Ocean Sustainability

As we celebrate World Ocean Day this year (June 8) we are reminded of the global importance of the ocean, which provides and supports the livelihood of 3 billion people annually according to the UN. This essential resource is a major key for our sustainable future and recognized as an SDG goal; so how are we currently approaching ocean sustainability?

It first starts by understanding how our human activities affect the marine fauna and flora, and how those effects loop back to us. Using complex frameworks like the Social-Ecological-Environmental Systems (SEES) approach allows academic researchers to build a multidimensional and interdisciplinary understanding of ocean changes through time. The SEES framework is often coupled with more specific research and the creation of new methodologies to accurately measure intricate qualifiers, like a city’s resilience. Such observations and results are in turn used to potentially create large-scale, transdisciplinary projects to protect ocean ecosystems from constant human pressure, use the ocean as a reliable form of energy, and build sustainable ‘green’ cities. 

In addition to university-based research, organizations like the OECD also lead a few initiatives like the Sustainable Ocean for All, which dives into the economical aspects of ocean sustainability. Their insights provide policy-makers with strategies for responsible management of the ocean, economically and ecologically, in order to support the growth of developing countries. 

Beyond the research, ocean sustainability is driven by several movements and awareness campaigns. Ocean Panel, for example, is a high level panel specifically geared toward supporting world leaders creating policies for a sustainable ocean economy. Gathering multiple countries across the world under the promise to “put forward a new ocean action agenda underpinned by the aim to sustainably manage 100% of the ocean area under national jurisdiction”, the organization collaborates not only with governments but also with businesses, financial institutions and scientists. Among their work can be found the “Transformations”,  a set of recommended actions aimed at prioritizing ocean well-being in ways that still carry benefits for the people.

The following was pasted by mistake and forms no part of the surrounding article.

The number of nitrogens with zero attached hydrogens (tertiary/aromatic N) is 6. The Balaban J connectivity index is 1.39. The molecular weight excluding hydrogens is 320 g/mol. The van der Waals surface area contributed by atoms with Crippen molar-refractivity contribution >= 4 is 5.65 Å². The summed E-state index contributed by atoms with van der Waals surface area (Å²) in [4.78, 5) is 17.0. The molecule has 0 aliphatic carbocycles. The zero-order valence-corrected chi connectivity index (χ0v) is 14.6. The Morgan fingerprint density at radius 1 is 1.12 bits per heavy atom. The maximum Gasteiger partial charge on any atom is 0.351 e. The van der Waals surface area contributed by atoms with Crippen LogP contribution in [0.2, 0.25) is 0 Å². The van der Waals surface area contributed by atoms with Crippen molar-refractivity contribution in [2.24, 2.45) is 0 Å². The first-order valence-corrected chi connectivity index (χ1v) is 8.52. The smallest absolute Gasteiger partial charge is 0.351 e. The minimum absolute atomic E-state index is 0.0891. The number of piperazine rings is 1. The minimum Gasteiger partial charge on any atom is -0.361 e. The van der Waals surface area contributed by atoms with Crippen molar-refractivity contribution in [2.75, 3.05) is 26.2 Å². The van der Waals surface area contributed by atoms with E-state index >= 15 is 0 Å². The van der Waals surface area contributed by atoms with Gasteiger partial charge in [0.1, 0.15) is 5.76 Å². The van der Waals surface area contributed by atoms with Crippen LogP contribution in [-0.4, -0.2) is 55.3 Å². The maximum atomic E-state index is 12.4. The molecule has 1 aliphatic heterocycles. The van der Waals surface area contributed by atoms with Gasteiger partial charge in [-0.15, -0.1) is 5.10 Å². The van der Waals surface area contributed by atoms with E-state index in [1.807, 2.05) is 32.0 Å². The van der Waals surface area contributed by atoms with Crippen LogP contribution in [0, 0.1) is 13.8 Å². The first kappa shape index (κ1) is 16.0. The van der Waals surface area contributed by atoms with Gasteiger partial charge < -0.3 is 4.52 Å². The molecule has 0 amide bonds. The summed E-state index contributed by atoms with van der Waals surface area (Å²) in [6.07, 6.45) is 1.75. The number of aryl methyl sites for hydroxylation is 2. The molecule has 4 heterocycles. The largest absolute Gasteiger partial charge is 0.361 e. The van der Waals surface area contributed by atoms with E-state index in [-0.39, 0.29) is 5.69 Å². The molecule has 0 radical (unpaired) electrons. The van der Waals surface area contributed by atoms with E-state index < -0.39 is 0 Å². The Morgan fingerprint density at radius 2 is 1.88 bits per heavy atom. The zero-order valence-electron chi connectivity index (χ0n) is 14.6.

There is also, of course, the UN’s SDG efforts combining governmental and individual actions. As for individual impact, their mobile app on behalf of the ‘ActNow’ campaign lets citizens visualize their habits through tracking, encouraging more sustainable habits (including water management) and offering educational content. 

Although some initiatives aim at helping people shift into more sustainable lifestyles, the broader ocean sustainability efforts do not put the onus of responsibility on individuals. Institutions causing the largest impacts on the ocean remain the targets of these movements, as we can find with World Ocean Day’s very own initiative. 30×30 is a conservation-focused call to action for our world leaders to commit to “protect at least 30% of our lands, waters, and ocean by 2030 (30×30)”. Ocean sustainability needs to be actively enacted at the national level for every country, and the World Ocean Day organization champions this idea. 

You can sign the 30×30 petition here


  1. https://www.oecd.org/environment/sustainable-ocean-for-all-bede6513-en.htm
  2. https://www.oceanpanel.org/
  3. https://www.futurelearn.com/info/blog/ocean-sustainability
  4. https://ocean.gatech.edu/research/ocean-sustainability
  5. https://www.un.org/en/actnow

Leave a Reply